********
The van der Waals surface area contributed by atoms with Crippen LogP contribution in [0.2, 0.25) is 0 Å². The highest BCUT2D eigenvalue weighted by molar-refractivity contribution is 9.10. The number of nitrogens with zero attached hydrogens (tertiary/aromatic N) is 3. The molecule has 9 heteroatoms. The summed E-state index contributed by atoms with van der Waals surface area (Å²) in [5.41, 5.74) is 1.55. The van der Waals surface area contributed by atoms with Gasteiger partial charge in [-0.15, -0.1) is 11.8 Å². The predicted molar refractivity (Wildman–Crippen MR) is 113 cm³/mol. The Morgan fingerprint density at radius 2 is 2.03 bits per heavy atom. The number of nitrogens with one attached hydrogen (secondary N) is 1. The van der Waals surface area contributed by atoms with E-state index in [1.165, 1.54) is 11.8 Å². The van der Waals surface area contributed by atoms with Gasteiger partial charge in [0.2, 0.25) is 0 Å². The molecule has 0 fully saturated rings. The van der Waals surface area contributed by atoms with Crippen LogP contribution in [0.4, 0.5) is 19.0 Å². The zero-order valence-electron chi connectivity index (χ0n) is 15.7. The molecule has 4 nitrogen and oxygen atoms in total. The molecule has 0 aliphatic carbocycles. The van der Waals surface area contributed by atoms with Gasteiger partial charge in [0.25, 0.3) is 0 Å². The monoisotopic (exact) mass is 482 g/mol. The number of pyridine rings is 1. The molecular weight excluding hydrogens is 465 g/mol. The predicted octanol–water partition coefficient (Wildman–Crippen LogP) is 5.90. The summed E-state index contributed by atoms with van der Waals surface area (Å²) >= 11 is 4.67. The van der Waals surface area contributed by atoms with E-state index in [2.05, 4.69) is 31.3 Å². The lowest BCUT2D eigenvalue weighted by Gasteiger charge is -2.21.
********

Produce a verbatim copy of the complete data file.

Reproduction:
The van der Waals surface area contributed by atoms with Crippen LogP contribution in [0.2, 0.25) is 0 Å². The highest BCUT2D eigenvalue weighted by molar-refractivity contribution is 9.10. The number of nitrogens with zero attached hydrogens (tertiary/aromatic N) is 3. The molecule has 9 heteroatoms. The summed E-state index contributed by atoms with van der Waals surface area (Å²) in [5.41, 5.74) is 1.55. The van der Waals surface area contributed by atoms with Gasteiger partial charge in [-0.15, -0.1) is 11.8 Å². The predicted molar refractivity (Wildman–Crippen MR) is 113 cm³/mol. The Morgan fingerprint density at radius 2 is 2.03 bits per heavy atom. The number of nitrogens with one attached hydrogen (secondary N) is 1. The van der Waals surface area contributed by atoms with E-state index in [1.165, 1.54) is 11.8 Å². The van der Waals surface area contributed by atoms with Gasteiger partial charge in [0.2, 0.25) is 0 Å². The molecule has 0 fully saturated rings. The van der Waals surface area contributed by atoms with Crippen LogP contribution in [0.4, 0.5) is 19.0 Å². The zero-order valence-electron chi connectivity index (χ0n) is 15.7. The molecule has 4 nitrogen and oxygen atoms in total. The molecule has 0 aliphatic carbocycles. The van der Waals surface area contributed by atoms with Gasteiger partial charge in [0.25, 0.3) is 0 Å². The monoisotopic (exact) mass is 482 g/mol. The number of pyridine rings is 1. The molecular weight excluding hydrogens is 465 g/mol. The predicted octanol–water partition coefficient (Wildman–Crippen LogP) is 5.90. The summed E-state index contributed by atoms with van der Waals surface area (Å²) >= 11 is 4.67. The van der Waals surface area contributed by atoms with E-state index in [2.05, 4.69) is 31.3 Å². The lowest BCUT2D eigenvalue weighted by Gasteiger charge is -2.21.